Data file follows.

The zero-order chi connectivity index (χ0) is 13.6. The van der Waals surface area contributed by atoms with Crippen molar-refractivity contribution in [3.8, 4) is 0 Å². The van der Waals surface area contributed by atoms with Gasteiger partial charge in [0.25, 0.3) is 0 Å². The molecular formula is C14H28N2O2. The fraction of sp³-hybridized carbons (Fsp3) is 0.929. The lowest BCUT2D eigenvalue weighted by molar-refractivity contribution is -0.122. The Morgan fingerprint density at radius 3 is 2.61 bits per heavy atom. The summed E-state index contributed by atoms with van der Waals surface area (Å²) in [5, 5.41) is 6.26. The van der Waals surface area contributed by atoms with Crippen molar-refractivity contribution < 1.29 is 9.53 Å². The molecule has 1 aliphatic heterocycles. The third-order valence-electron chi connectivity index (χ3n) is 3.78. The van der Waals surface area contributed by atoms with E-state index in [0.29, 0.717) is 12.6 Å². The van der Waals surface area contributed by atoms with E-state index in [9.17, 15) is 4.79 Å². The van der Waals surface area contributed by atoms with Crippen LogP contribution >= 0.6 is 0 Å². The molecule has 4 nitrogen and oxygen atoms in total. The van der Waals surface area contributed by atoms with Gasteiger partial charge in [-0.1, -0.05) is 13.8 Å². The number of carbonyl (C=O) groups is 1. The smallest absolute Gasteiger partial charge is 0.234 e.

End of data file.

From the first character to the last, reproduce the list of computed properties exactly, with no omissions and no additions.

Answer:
The zero-order chi connectivity index (χ0) is 13.6. The van der Waals surface area contributed by atoms with Crippen molar-refractivity contribution in [3.8, 4) is 0 Å². The van der Waals surface area contributed by atoms with Gasteiger partial charge in [0.25, 0.3) is 0 Å². The molecular formula is C14H28N2O2. The fraction of sp³-hybridized carbons (Fsp3) is 0.929. The lowest BCUT2D eigenvalue weighted by molar-refractivity contribution is -0.122. The Morgan fingerprint density at radius 3 is 2.61 bits per heavy atom. The summed E-state index contributed by atoms with van der Waals surface area (Å²) in [5, 5.41) is 6.26. The van der Waals surface area contributed by atoms with Crippen molar-refractivity contribution < 1.29 is 9.53 Å². The molecule has 1 aliphatic heterocycles. The third-order valence-electron chi connectivity index (χ3n) is 3.78. The van der Waals surface area contributed by atoms with E-state index in [0.29, 0.717) is 12.6 Å². The van der Waals surface area contributed by atoms with E-state index in [9.17, 15) is 4.79 Å². The van der Waals surface area contributed by atoms with Crippen LogP contribution >= 0.6 is 0 Å². The molecule has 4 nitrogen and oxygen atoms in total. The van der Waals surface area contributed by atoms with Gasteiger partial charge in [-0.1, -0.05) is 13.8 Å². The number of carbonyl (C=O) groups is 1. The smallest absolute Gasteiger partial charge is 0.234 e.